Tuesday, July 20, 2010

Pesto Possibilities

While on our destination wedding scouting trip to Playa del Carmen, Mexico, we were treated to a tasting menu at a hotel we love (don't get too excited, there are some major details to work out before we can sign on the dotted line) and where we hope to gather friends and family in February to celebrate our marriage.  While the entire menu was a knock-out, the taste that stuck out most in my mind was an unusually delicious pesto that decorated a surf and turf plate.  When I inquired about the sauce (or "souse" as adorably pronounced by restaurant manager Fabian) he said that it included a mixture of herbs, primarily parsley.  Of course, I was inspired to get in the kitchen and explore my pesto possibilities.
Traditional Pesto
Basil Pesto Recipe from Giada de Laurentiis' everyday italian, 2005
2 cups (packed) fresh basil leaves
1/4 cup toasted pine nuts
1 garlic clove
1/2 tsp salt, plus more to taste
1/4 tsp freshly ground black pepper, plus more to taste
2/3 cup extra-virgin olive oil (approximately)
1/2 cup freshly grated Parmesan cheese
In a blender, pulse the basil, pine nuts, garlic, 1/2 teaspoon of salt, and 1/4 teaspoon of pepper until finely chopped.  With the blender still running, gradually add enough oil to form a smooth and thick consistency.  Transfer the pesto to a medium bowl and stir in the cheese.  Season the pesto with more salt and pepper to taste.  (The pesto can be made 2 days ahead.  Cover and refrigerate.)

Explore your pesto possibilities by substituting or adding nuts such as walnuts or pecans or herbs like arugula, parsley, spinach or mint. Add dimension to pesto by including other ingredients like tomatoes or olives.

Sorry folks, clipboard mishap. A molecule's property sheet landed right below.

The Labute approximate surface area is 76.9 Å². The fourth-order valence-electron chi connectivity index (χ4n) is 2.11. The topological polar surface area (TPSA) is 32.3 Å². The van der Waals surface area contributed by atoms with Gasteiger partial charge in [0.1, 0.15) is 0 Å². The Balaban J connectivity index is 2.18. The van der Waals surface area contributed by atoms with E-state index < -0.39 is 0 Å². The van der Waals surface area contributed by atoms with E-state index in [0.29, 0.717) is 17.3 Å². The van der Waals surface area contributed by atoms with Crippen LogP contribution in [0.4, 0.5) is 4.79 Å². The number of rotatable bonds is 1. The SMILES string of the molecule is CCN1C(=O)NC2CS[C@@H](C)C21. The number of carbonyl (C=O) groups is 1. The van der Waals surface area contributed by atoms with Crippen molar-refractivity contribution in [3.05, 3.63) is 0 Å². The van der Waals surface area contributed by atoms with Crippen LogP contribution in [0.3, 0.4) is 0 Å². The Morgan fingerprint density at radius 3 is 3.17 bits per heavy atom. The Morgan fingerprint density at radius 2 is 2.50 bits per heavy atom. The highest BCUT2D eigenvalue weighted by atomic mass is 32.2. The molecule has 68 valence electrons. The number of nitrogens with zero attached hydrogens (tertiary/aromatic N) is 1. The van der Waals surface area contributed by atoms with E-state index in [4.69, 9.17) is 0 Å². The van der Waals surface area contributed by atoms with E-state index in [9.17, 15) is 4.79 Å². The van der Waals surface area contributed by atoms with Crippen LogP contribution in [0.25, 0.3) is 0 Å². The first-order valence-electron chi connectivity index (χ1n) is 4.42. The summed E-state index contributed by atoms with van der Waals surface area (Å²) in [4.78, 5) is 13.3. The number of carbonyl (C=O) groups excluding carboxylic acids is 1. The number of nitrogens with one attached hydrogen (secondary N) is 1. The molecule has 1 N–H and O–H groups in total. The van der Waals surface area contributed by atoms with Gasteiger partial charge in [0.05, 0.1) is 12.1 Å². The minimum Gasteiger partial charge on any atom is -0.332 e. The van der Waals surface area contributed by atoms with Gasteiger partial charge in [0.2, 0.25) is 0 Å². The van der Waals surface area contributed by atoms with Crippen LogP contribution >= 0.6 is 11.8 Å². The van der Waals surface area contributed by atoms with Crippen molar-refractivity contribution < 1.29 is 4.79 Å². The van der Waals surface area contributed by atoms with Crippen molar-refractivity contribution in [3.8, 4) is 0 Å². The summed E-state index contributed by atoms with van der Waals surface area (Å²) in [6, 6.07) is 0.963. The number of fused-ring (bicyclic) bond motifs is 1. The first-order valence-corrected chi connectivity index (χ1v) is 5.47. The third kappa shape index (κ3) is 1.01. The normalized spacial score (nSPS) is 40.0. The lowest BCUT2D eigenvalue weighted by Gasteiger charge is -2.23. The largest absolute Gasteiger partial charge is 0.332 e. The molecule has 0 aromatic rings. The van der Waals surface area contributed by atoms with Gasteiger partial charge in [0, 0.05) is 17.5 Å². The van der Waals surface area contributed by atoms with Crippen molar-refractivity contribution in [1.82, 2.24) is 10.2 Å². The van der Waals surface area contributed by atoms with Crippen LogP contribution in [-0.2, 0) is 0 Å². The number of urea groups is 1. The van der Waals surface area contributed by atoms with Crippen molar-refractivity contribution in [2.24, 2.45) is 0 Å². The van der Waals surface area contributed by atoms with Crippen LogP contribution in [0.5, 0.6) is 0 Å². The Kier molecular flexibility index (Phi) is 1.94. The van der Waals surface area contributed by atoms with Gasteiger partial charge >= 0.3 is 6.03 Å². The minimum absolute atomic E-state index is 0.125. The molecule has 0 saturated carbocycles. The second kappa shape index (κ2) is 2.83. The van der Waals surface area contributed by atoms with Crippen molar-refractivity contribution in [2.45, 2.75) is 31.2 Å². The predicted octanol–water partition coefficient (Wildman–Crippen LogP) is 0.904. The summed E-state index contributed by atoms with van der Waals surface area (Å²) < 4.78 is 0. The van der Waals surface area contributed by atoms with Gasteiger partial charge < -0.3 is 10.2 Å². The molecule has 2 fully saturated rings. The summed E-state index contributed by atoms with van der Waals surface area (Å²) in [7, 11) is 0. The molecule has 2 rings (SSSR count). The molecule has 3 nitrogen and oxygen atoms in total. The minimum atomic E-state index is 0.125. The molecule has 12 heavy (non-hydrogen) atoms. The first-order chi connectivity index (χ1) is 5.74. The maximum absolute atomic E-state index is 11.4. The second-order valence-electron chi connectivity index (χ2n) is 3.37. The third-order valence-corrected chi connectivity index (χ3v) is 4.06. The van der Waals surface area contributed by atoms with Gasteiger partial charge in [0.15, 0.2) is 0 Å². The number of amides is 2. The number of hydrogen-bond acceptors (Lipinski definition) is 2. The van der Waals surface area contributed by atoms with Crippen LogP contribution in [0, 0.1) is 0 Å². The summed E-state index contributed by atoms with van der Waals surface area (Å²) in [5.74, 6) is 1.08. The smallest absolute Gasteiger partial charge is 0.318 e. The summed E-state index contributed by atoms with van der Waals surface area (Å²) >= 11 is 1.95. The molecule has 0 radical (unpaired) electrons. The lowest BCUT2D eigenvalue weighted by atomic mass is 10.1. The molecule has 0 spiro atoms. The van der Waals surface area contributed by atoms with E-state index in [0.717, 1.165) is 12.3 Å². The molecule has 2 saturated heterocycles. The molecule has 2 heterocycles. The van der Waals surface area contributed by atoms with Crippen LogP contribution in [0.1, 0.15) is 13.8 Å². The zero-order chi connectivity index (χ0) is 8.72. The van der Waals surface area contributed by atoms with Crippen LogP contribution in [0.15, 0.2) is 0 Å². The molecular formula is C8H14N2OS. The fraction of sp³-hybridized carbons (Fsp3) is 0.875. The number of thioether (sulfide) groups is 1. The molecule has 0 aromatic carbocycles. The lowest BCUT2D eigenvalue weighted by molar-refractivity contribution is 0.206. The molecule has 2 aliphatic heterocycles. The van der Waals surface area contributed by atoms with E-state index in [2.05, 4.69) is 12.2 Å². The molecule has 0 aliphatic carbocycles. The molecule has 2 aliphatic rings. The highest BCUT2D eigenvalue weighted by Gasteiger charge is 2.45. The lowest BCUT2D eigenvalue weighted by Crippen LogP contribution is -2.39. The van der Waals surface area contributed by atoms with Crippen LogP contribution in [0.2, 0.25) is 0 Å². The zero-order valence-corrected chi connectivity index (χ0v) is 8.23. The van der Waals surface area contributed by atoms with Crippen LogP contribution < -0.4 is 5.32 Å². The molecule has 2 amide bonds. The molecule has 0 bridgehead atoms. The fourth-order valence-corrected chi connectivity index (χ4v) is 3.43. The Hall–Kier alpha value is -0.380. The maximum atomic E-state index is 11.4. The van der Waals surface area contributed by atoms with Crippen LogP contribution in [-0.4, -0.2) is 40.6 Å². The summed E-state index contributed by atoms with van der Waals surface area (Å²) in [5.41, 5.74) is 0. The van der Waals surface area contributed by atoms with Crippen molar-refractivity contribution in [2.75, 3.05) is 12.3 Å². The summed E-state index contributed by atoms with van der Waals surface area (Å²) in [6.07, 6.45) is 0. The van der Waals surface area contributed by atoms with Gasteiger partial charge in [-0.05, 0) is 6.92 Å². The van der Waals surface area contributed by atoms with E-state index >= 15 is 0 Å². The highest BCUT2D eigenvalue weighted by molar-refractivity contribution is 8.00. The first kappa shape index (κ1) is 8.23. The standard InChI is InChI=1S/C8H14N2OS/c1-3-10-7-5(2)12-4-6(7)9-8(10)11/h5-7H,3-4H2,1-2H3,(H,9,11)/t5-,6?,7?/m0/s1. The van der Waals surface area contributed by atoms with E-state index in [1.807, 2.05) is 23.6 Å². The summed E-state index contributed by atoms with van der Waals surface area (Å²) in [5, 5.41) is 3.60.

I made a pesto with a combination of basil, parsley and arugula and mostly walnuts with some pine nuts.  I used it to baste zucchini before grilling (shown below along side chicken stuffed with basil, Parmesan and tomato) and also as a sauce (I thinned it with a bit more extra-virgin olive oil) on a grilled radicchio salad with slivers of Parmesan and crisped prosciutto.
Since the sauce has protein (nuts and cheese) you'll want to be careful about how much you use and with what you eat it.  You can also play with omitting or using less protein and increasing the amount of greens.  I made a pesto with no nuts and loads of parsley and arugula - almost a "free food" with only a little bit of cheese.  Again, I used it to baste food (tofu and endive this time) before grilling and then I added more as a sauce before serving.

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